noun, plural sto·ries.
a narrative, either true or fictitious, in prose or verse, designed to interest, amuse, or instruct the hearer or reader; tale.
What’s in a story? In its very basic form, there is conflict, action, and resolution. From there, an author can take a story in many different directions depending on their own approach. And there are as many different approaches as there are authors. Personally, I use a five-part structure that incorporates these five things, in no particular order: character, setting, plot, conflict, and theme. Things like point of view and symbolism fill in the rest but can be switched out depending on how the initial concept is going.
And there it is. The real topic of today’s post.
It’s kind of like the match that sets the forest on fire. The breeze that pulls the kite into the air.
As some of you may or may not know, I did not come into the world of fiction writing until later in life. In fact, the idea of writing never even crossed my mind. Having said that, creativity seems to be part of my DNA. I was always drawing something. As a child, I remember drawing a fairly detailed layout of our solar system. I was maybe 9 or 10. As adolescence left me, my creativity stayed.
Growing up, my dad was a car guy. He was also blessed with the creative gene and had painted many beautiful vehicles in his life. In earnest, I considered following in his footsteps. In high school, he strongly encouraged me not to because he said it was such of a dirty job. Grimy. Those are probably the only valuable words I ever got out of the man, but that’s for an entirely different blog post.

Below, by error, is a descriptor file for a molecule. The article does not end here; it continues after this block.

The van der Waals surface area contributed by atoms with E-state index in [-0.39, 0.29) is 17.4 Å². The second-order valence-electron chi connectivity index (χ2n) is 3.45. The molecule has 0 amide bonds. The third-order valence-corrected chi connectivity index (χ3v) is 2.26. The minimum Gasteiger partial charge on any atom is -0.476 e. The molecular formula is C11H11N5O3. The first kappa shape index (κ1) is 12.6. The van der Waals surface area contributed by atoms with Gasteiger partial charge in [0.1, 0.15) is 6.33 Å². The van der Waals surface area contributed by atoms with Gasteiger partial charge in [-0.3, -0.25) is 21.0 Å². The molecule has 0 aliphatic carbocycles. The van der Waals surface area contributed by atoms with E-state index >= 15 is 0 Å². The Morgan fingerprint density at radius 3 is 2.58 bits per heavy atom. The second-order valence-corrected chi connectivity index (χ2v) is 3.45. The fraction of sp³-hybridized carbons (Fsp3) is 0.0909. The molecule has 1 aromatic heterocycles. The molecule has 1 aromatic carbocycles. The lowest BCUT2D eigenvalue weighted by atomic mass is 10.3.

Anyway, I took his words to heart and looked elsewhere for a career. I thought about photography for a while, but that could be because of my dad’s stash of Playboy’s … all the pretty pictures. I even thought that I might become a world-class artist. In the end, I went with architecture. It allowed me to continue my creativity but also gave me a solid career path. That was in 1989. Fast-forward about 10 years and that’s when I wrote my first short story. I was hooked!
Why do I bring up my past while I’m talking about the process of writing? It’s because I liken it to my profession in architecture. My specialty is single-family residential homes. And with every new project that comes into the office, the homeowner has a few ideas that they want to see in their home. Be it the style of architecture: prairie, contemporary, traditional. They know what they want but they didn’t know how to get there. That’s their initial concept. The bones of the house: the foundation, the framing, the rafters, all of that will be built along the way. But it takes a certain degree of forward thinking to develop what the finished product is going to look like before the first brick is laid. All from that initial concept.
And that’s sort of the approach that I’ve taken with my writing. I envision what I want this final product to be. The completed story. In a nutshell, I have the beginning, the middle, and the end all figured out in my mind. Well, as clear as I can get it before I write the first word. That first brick.
Many times, I’ll just have a general idea of what I want my story to be about. That might be a small memory flash from a dream I had or a news snippet that piqued my interest. I take that idea and brainstorm. Years ago I’d sit with a pad of paper and a pencil and write down line after line of thoughts that supported the initial idea. The more confident I got, the more speed I wanted. I switched over to the keyboard. Then, about three years ago, I discovered dictation. Now, I don’t write with a pencil on paper, I don’t type the keyboard. I grab my Bluetooth headset and pace around the house as I dictate line after line of thoughts. These brainstorming sessions have lasted anywhere from as little as 10 minutes all the way up to four or five hours. At the conclusion, I start a new paragraph and recap my initial concept. It’s usually only about a paragraph long and it is what ultimately becomes my story synopsis.
As there are many authors, there are many processes. I’m sure you’ll hear a dozen different techniques from a dozen different writers. Mine is just one in a vast sea of technique.